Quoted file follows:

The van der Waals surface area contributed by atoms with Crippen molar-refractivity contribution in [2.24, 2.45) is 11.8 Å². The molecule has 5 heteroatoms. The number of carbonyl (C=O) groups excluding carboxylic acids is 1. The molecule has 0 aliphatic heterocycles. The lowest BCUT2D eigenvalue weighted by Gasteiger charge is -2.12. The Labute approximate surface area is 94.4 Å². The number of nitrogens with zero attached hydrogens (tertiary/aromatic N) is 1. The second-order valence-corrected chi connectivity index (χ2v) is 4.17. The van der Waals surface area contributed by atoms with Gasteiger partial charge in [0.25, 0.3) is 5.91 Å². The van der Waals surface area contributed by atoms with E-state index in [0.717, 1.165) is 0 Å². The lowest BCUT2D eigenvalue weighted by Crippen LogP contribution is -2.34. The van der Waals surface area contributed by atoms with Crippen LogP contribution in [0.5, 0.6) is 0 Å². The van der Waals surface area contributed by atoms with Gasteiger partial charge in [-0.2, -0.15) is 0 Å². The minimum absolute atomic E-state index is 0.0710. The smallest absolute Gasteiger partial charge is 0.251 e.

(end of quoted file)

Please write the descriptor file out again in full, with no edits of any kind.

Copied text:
The van der Waals surface area contributed by atoms with Crippen molar-refractivity contribution in [2.24, 2.45) is 11.8 Å². The molecule has 5 heteroatoms. The number of carbonyl (C=O) groups excluding carboxylic acids is 1. The molecule has 0 aliphatic heterocycles. The lowest BCUT2D eigenvalue weighted by Gasteiger charge is -2.12. The Labute approximate surface area is 94.4 Å². The number of nitrogens with zero attached hydrogens (tertiary/aromatic N) is 1. The second-order valence-corrected chi connectivity index (χ2v) is 4.17. The van der Waals surface area contributed by atoms with Gasteiger partial charge in [0.25, 0.3) is 5.91 Å². The van der Waals surface area contributed by atoms with E-state index in [0.717, 1.165) is 0 Å². The lowest BCUT2D eigenvalue weighted by Crippen LogP contribution is -2.34. The van der Waals surface area contributed by atoms with Crippen LogP contribution in [0.5, 0.6) is 0 Å². The van der Waals surface area contributed by atoms with Gasteiger partial charge in [-0.2, -0.15) is 0 Å². The minimum absolute atomic E-state index is 0.0710. The smallest absolute Gasteiger partial charge is 0.251 e.